Wednesday, December 18, 2013

21 May 1941 at Heraklion

At the start of 21 May 1941, the main concerns at Heraklion were the Germans in the town and the Germans to the east of the defended area by the airfield. The Germans had attacked with four battalions of paratroops, but they were inadequate to deal with a larger Allied force. The Australian Official History refers to the defended area around the town and airfield as a fortress, and this was a very strong defensive area, if not a fortress. General Student later complained that his intelligence unit greatly underestimated the strength of the defenders. During the course of the day, the British had helped the Greeks to clear most Germans out of the town. The Greeks had to rearm themselves with captured German weapons, because they were running out of ammunition for what they had prior to the attack. We can see that Heraklion was the most strongly held of the airfields in the north of Crete. That was largely due to the presence of Brigadier Chappel and the 14th Brigade. This is based on the account in Vol.II of the Australian Official History.

Tuesday, December 17, 2013

The aftermath of the attack on Heraklion on 20 May 1941

The attacking paratroops not only dropped in the fortress area around Herkaklion, but also to the west and to the east and southeast. There was a bombing attack at 7:20pm on 20 May 1941 and then the defenders could see paratroops dropping to the east, outside of the defended areal. There was pretty desperate fighting happening, where no quarter was asked or given on either side. The German force at the Buttercup Field was cleared by 9:30pm on 20 May. This was near the shore and the airfield. In the west, the Greeks were fighting in the streets of Heraklion against German paratroops who had landed nearby. By 21 May, the defenders felt confident that they had defeated the attack. The defenders had armed themselves with captured German weapons and ammunition. This is based on the account in Vol.II of the Australian Official History.

Monday, December 16, 2013

The initial attack at Heraklion on 20 May 1941

The air attacks started on the defenders of Keraklion on 19 May 1041. A group of German aircraft made a strafing attack in the morning with another attack with fewer aircraft in the evening. On 20 May, the air attacks started early and continued. Word arrived at 11am of paratroops being dropped near Suda Bay. A heavy bombing attack began at 4pm. By 5pm, the defenders could see Ju-52 transports approaching from "the north and north-east". The men counted 240 transport aircraft dropping paratroops and supplies. The aircraft approached at about 100 feet over the water and then climbed to 250 feet to drop their cargo. The defending anti-aircraft artillery shot down at least 15 transport aircraft. There were mishaps such as the paratrooper caught on the tail and carried out to sea behind the aircraft. There were also cases where the parachute failed to open and the men fell to their deaths. The defenders thought that they had killed at least 200 men either as they descended or as they hit the ground. This is based on the account in Vol.II of the Australian Official History.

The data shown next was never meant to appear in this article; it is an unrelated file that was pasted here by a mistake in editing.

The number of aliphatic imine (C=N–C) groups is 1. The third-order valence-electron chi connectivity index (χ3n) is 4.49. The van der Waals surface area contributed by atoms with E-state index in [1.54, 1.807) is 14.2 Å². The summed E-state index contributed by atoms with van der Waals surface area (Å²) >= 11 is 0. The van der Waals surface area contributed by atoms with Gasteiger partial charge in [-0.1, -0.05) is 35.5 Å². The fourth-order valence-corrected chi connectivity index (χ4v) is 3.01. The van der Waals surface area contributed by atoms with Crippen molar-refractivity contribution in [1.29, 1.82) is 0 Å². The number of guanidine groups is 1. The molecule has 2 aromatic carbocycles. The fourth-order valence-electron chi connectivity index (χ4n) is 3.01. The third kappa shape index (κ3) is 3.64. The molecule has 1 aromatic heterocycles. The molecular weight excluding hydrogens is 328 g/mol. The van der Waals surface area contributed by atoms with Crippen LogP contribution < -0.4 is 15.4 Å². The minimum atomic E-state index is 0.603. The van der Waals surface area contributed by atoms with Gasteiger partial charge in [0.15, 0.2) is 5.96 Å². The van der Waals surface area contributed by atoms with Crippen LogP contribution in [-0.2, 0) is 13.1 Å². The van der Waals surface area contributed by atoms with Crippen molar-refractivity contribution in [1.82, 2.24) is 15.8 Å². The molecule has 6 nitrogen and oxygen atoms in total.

Thursday, December 12, 2013

Why the battle for Heraklion in 1941 is interesting

We have seen the unfortunate outcome at Retimo, where Lt-Col. Campbell surrendered most of his remaining force to the Germans on 29 May 1941. Lt-Col. Campbell was a newly promoted battalion commander who was thrust into the overall command role at Retimo airfield on Crete. Campbell was a regular Australian officer. He was greatly distracted from the overall command role by concern about his own battalion. To some extent, he was also the victim of the overall command problems on Crete. In retrospect, the highly respected General Bernard Freyberg did not do a very good job of commanding the overall operation. To some extent, the job was hampered by communication problems. The excuse that was used for not communicating key information with Campbell at Retimo was about ciphers. That left Campbell ignorant of what was happening on the rest of Crete. The larger force at Heraklion was commanded by a British brigadier, Brigadier Chappel, commander of the 14th Infantry Brigade. To some extent, his force was better equipped with anti-aircraft artillery which allowed them to shoot down Ju-52 transport aircraft on 20 May. We are about to examine in detail the battle for Heraklion which seems to have had a better outcome with the troops withdrawn from Crete. This is based on information from Vol.II of the Australian Official History.

Tuesday, December 10, 2013

The 14th Brigade